Police and Crime Commissioner candidates: Matthew Grove (Conservative)
Prospective Police and Crime Commissioner Matthew Grove has pledged to cut crime. In the run-up to the vote on November 15, Jenna Thompson finds out more about him.
MATTHEW Grove's desire to become the first Humberside Police and Crime Commissioner can be traced back to one day in June 2007.
His home in the Holderness village of Withernwick was one of hundreds across Hull and East Riding that was destroyed by flooding.
As a newly-elected East Riding councillor, he was suddenly in the same position as hundreds of the people he represented.
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"It is one of the most devastating events of my life," he says.
"But, through it, I found my political voice.
"I realised my job was to be the voice of all the people it had affected and the people of the area.
"It gave me an appetite to serve the community."
Five years on, inspired by that desire, Mr Grove decided to join the race to become the first police and crime commissioner, standing as the Conservative candidate.
"I have a real appetite for representing the people of this area.
"I like a challenge and I love problem solving," he says.
"I have always stood up against bullies and crime is one of the greatest examples of bullying there is.
"People who steal and assault others are bullies – they are taking through brute force. This role is an opportunity to lead the attack on bullies.
"It is a fantastic opportunity to cut through the bureaucracy and actually bring about change that benefits people."
If elected, Mr Grove will be giving up his day job running his small building services company and be in control of the force's £180m budget and almost 4,000 staff.
How does he feel about the thought of waking up one day with so much power?
"I have to say, a little nervous," he says.
"But I am quite excited. This is a huge challenge but it is one I would relish.
"I want this job, I absolutely want it.
"It is not about politics, it is about real problems, real issues, real priorities to real people."
He is sitting in the lounge of the home that was flooded, a large converted barn that has been completely redecorated.
Clucking away outside is his new cockerel, which has been named Prescott – after the man he sees as his main rival for the job.
"One of the biggest burdens I feel is that, if I don't win, I will have let down the people of this area," says Mr Grove.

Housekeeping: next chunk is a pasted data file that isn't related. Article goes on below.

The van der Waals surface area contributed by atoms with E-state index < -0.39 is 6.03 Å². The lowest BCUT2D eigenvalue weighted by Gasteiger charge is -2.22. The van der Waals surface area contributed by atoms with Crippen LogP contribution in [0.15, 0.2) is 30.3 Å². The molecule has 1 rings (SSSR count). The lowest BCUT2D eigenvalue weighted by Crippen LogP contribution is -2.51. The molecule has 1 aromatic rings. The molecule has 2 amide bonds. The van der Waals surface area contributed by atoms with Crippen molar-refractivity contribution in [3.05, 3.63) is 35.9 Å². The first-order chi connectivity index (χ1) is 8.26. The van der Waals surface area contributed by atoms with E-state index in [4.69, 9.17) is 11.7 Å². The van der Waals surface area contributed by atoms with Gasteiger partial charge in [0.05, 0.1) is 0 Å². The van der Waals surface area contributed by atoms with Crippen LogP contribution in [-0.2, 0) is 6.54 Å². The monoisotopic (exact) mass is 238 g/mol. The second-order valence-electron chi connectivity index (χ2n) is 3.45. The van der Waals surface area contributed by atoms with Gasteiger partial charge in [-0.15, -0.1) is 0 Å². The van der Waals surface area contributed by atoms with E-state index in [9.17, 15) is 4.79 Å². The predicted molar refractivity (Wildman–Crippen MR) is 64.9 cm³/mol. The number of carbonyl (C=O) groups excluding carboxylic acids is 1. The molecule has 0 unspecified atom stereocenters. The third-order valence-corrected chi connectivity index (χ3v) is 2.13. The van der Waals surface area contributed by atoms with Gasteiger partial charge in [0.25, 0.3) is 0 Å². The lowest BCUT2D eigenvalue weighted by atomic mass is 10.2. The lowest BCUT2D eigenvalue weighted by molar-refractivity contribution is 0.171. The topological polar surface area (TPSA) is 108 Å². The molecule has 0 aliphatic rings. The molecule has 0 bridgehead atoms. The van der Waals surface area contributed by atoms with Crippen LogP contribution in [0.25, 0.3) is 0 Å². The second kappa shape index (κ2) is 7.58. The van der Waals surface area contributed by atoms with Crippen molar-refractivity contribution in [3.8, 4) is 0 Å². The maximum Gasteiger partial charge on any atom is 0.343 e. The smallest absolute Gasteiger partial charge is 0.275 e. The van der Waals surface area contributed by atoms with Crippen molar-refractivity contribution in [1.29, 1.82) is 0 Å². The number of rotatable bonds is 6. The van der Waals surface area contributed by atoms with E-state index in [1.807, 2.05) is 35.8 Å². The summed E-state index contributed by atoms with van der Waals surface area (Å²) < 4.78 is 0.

"We have two other candidates at almost the extreme wings of politics – old Labour Prescott and UKIP's Godfrey Bloom, who holds views I find, on the whole, distasteful. This is too important a job to leave to either."
When Mr Grove first announced he was going to stand for the role, he described the position as the "job from hell".
But the 49-year-old has his eye on the job for the next eight years.
"I will be absolutely focused on being re-elected, so I will be completely focused on providing the policing service I believe the majority of the public want and deserve and are paying for," says Mr Grove.
"I want to do this for the next eight years."
As the Tories have been responsible for the 20 per cent budget cuts hitting the force, Mr Grove is firmly toeing the party line.
"What I want at the end of my term is for East Yorkshire and Northern Lincolnshire to be safer, with fewer crimes and fewer victims, without taking money out of the public pocket," he says.
" I want the public to realise how you should judge how important it is not by how much money you put in but what you get out of it.
"We need to make sure that every penny on fighting crime is spent properly and achieves what we want; reduced crime and fewer victims."
"I have spent a lot of time talking to the public, holding street surgeries, and there is a lot of concern the police aren't visible enough," he says.
"A lot of rural communities feel extremely vulnerable because they don't feel they have adequate police coverage. Criminals have seen rural areas as an easy target and we have to change that."
To make officers more available, he advocates the use of volunteers to staff police station counters and says he will examine sharing buildings with other services.
He also wants to sell off the current police authority building in Hull city centre and use the cash for a community crime-fighting fund.
To bring in more money, he hopes to bill drunken criminals for the police time they use.
"If people had some proper consequences to face when they have been drunk and disorderly, when they have urinated and vomited on our streets, paying to put it right might encourage them to look at a more healthy lifestyle," says Mr Grove.
A married father-of-three, he says already he has little spare time – "barely enough to cut the grass" – but that is how he likes it.
"I have my children, my dogs and my chickens and I spend a lot of time helping people. I am just a family man who likes helping my community."
He describes the £75,000 salary the post attracts as "a lot of money, for a lot of job".
"The public have the absolute right to see someone earn that money," he says.
"It's not just about putting the hours in but being properly available to people, spending cold, wet nights in community halls and on street surgeries, listening to people."
Despite that, he says he is now completely focused on winning over the electorate.
"It is a high-risk job," he says.
"There are no half-measures here.
"But I really, really want this job."
The election will be held on Thursday, November 15, and the results counted, verified and announced the day after.